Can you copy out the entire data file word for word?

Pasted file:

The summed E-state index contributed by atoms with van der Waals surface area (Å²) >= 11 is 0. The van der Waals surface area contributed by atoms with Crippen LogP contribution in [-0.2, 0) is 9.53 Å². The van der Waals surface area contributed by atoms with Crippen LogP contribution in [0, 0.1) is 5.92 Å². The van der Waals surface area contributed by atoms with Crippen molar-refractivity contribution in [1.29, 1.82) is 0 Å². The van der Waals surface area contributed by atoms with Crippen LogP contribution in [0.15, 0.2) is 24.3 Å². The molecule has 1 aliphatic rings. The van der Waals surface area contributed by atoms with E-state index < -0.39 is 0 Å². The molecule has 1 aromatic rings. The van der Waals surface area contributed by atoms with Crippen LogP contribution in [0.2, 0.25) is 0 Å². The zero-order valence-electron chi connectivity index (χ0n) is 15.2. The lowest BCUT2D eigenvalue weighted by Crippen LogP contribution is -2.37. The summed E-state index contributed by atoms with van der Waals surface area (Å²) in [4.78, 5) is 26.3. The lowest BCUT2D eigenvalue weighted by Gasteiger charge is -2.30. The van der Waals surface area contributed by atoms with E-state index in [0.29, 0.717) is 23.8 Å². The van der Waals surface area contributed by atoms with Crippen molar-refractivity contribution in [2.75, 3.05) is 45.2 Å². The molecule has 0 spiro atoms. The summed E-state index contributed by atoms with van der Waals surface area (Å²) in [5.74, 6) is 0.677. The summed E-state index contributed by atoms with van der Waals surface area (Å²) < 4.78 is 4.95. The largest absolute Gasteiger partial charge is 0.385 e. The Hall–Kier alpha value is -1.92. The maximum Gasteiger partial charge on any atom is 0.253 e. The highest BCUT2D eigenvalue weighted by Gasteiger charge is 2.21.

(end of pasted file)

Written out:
The summed E-state index contributed by atoms with van der Waals surface area (Å²) >= 11 is 0. The van der Waals surface area contributed by atoms with Crippen LogP contribution in [-0.2, 0) is 9.53 Å². The van der Waals surface area contributed by atoms with Crippen LogP contribution in [0, 0.1) is 5.92 Å². The van der Waals surface area contributed by atoms with Crippen molar-refractivity contribution in [1.29, 1.82) is 0 Å². The van der Waals surface area contributed by atoms with Crippen LogP contribution in [0.15, 0.2) is 24.3 Å². The molecule has 1 aliphatic rings. The van der Waals surface area contributed by atoms with E-state index < -0.39 is 0 Å². The molecule has 1 aromatic rings. The van der Waals surface area contributed by atoms with Crippen LogP contribution in [0.2, 0.25) is 0 Å². The zero-order valence-electron chi connectivity index (χ0n) is 15.2. The lowest BCUT2D eigenvalue weighted by Crippen LogP contribution is -2.37. The summed E-state index contributed by atoms with van der Waals surface area (Å²) in [4.78, 5) is 26.3. The lowest BCUT2D eigenvalue weighted by Gasteiger charge is -2.30. The van der Waals surface area contributed by atoms with E-state index in [0.29, 0.717) is 23.8 Å². The van der Waals surface area contributed by atoms with Crippen molar-refractivity contribution in [2.75, 3.05) is 45.2 Å². The molecule has 0 spiro atoms. The summed E-state index contributed by atoms with van der Waals surface area (Å²) in [5.74, 6) is 0.677. The summed E-state index contributed by atoms with van der Waals surface area (Å²) < 4.78 is 4.95. The largest absolute Gasteiger partial charge is 0.385 e. The Hall–Kier alpha value is -1.92. The maximum Gasteiger partial charge on any atom is 0.253 e. The highest BCUT2D eigenvalue weighted by Gasteiger charge is 2.21.